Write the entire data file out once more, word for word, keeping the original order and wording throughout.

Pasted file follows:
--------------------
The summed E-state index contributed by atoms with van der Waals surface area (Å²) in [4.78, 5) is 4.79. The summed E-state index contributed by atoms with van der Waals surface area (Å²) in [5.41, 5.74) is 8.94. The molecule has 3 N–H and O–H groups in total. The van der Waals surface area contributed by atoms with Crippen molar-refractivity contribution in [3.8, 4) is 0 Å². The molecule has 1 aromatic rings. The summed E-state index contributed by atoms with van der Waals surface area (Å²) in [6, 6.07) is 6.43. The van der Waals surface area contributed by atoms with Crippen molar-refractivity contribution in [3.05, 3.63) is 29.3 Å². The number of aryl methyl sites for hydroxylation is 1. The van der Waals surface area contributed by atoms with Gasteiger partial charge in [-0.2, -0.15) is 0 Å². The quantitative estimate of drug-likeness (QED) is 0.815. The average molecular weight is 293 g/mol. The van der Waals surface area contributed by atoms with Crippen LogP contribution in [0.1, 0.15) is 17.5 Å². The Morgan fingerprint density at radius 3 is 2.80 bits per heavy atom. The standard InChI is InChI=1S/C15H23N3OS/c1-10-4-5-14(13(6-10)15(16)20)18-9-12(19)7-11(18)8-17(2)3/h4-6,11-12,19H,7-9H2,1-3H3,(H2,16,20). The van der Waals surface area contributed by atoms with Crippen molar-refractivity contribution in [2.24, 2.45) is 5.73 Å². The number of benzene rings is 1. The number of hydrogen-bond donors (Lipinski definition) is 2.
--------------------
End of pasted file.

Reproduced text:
The summed E-state index contributed by atoms with van der Waals surface area (Å²) in [4.78, 5) is 4.79. The summed E-state index contributed by atoms with van der Waals surface area (Å²) in [5.41, 5.74) is 8.94. The molecule has 3 N–H and O–H groups in total. The van der Waals surface area contributed by atoms with Crippen molar-refractivity contribution in [3.8, 4) is 0 Å². The molecule has 1 aromatic rings. The summed E-state index contributed by atoms with van der Waals surface area (Å²) in [6, 6.07) is 6.43. The van der Waals surface area contributed by atoms with Crippen molar-refractivity contribution in [3.05, 3.63) is 29.3 Å². The number of aryl methyl sites for hydroxylation is 1. The van der Waals surface area contributed by atoms with Gasteiger partial charge in [-0.2, -0.15) is 0 Å². The quantitative estimate of drug-likeness (QED) is 0.815. The average molecular weight is 293 g/mol. The van der Waals surface area contributed by atoms with Crippen LogP contribution in [0.1, 0.15) is 17.5 Å². The Morgan fingerprint density at radius 3 is 2.80 bits per heavy atom. The standard InChI is InChI=1S/C15H23N3OS/c1-10-4-5-14(13(6-10)15(16)20)18-9-12(19)7-11(18)8-17(2)3/h4-6,11-12,19H,7-9H2,1-3H3,(H2,16,20). The van der Waals surface area contributed by atoms with Crippen molar-refractivity contribution in [2.24, 2.45) is 5.73 Å². The number of benzene rings is 1. The number of hydrogen-bond donors (Lipinski definition) is 2.